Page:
Now I'm just going to move on briefly to the situation in Indonesia and how you think that impacts East Timor's prospects. First, the Indonesian parliament has endorsed the independence vote in East Timor, but do you think that the election of Abdurrahman Wahid and Megawati Sukarnoputri could affect this decision, either adversely or favorably? And, second, what is their relationship with the military and will they be able to exercise more control over army - and militia - action in East Timor than their predecessors?
Well, we are very happy to see that the Indonesian parliament elected Abdurrahman Wahid to be the President of Indonesia, and then they also elected Megawati to be the vice president. So now we see there's a balance between the legislative and the executive body in Indonesia. Because the legislative body, the speaker is Amien Rais, also a prominent leader. And we have Abdurrahman Wahid and Megawati in the executive body, people committed to democracy and so on.
So I don't think that their position will affect East Timor's independence. They already ratified the vote, they voted unanimously. There was no opposition to it. So I think we are going to have a very stable relationship with Indonesia in the future.
With regards to the military in Indonesia, whether they're going to control the Army or not, it is still in question. As you know, the Indonesian army is the most powerful institution in Indonesia. The army has been the only solid organization throughout Indonesia since 1965 and the 1950s up to now. And the people who at one point worked for Suharto, the generals, some of them are still there. And also because of the problems within Indonesia and also the East Timor problem, there is still some sense of either humiliation or anger among the military -- no, between the military and the civilians. So I don't know whether they're going to be able to control the army.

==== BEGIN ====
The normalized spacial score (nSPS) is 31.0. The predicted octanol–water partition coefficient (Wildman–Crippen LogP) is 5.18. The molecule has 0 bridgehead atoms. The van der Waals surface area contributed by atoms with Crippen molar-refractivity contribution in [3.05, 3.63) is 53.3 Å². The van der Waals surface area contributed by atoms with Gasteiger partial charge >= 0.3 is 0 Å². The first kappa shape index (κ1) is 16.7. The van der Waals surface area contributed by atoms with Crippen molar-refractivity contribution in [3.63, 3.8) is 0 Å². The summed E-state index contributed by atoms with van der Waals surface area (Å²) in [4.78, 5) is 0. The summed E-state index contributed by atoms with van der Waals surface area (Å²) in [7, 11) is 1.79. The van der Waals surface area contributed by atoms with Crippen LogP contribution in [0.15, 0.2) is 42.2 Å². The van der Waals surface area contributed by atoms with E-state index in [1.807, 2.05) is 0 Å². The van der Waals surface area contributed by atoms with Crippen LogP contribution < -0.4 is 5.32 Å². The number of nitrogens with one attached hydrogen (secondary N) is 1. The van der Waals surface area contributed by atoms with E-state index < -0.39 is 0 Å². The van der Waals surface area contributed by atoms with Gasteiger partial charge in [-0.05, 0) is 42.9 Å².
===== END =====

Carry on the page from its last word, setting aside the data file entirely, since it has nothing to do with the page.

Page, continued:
But since Abdurrahman Wahid is one of the most moderate leaders in Indonesia, and is someone who has a very close connection with the army and with every organization within Indonesia, I think he will be able to control the army. But I'm very cautious about it.
Are you -- well, I think you've answered this question - but are you more optimistic about an independent East Timor being able to maintain good relations with Indonesia now that there's this new administration? More so now than you would have been if for example Habibie had been elected?
Yes. Even under the Habibie government, we were willing to maintain our relationship with Indonesia. But under a Habibie government it would probably be difficult because of the army. The army seemed to be very influential in the Habibie administration.
But now that Indonesia has a civilian government, a democratically elected government, I think we will have very good relationship with Indonesia. And geographically East Timor is not far from Indonesia and I think we have to be able to keep the region stable. To keep East Timor a peaceful island and country, we need to have good relationship with both Indonesia and Australia and also the small islands in the Pacific.